The Livid Moon
Poems by Janet Buck
Where I live is beautiful.
Its scenery could sell a book.
We have fresh pears,
an ocean at our fingertips.
Salmon spawn; we smoke
and eat their cherub meat.
A forest always flourishes
in steamy pine like
mints upon a pillow case.
It's pages of a fairy tale,
maps of unmatched luxury.
Somehow boozing soiled it,
kicked our souls beneath a bed
I'm tired of digging slippers from.
You will pry and question me.
"What does flat Ohio have
that Oregon cannot produce?"
I will lie and tell you that I have a job
which pays a weighty sack of gold.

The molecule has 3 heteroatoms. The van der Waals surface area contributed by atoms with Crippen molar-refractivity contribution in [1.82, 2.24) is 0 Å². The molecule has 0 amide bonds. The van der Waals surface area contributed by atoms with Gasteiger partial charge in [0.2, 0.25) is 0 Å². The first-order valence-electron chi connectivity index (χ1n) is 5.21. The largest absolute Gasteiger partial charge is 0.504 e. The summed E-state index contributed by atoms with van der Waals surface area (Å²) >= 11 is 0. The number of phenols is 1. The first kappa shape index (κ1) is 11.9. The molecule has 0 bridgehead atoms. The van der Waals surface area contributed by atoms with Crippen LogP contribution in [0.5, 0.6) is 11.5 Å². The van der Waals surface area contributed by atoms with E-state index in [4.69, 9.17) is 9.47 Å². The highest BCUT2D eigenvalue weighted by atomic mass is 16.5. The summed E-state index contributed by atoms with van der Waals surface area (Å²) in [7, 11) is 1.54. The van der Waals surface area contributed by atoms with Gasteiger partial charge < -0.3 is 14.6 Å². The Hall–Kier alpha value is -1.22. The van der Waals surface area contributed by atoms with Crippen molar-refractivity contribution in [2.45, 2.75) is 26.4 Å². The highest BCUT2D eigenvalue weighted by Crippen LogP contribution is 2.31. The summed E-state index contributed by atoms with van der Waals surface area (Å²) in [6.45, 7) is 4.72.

I cannot clear the pus of truth,
rub your nose in what we aren't,
a batch of hugs like hard-boiled eggs
that rolled behind a quiet couch.
Way across the continent
awaits a spray of lilac blooms
where nostrils aren't recovering
from years of plugging ritual.
Dismissal's wind has driven me
to leave the dead, whose pulses
pump and do not own
the color of their crimson blood.
I need the menu of a sun
owning all its scorch and glare,
a livid moon that lets a foot
assail its rock and dig for light.
Where pens aren't pap smears of the dark.
Where wine lists in a restaurant
aren't standing in for Sunday prayers.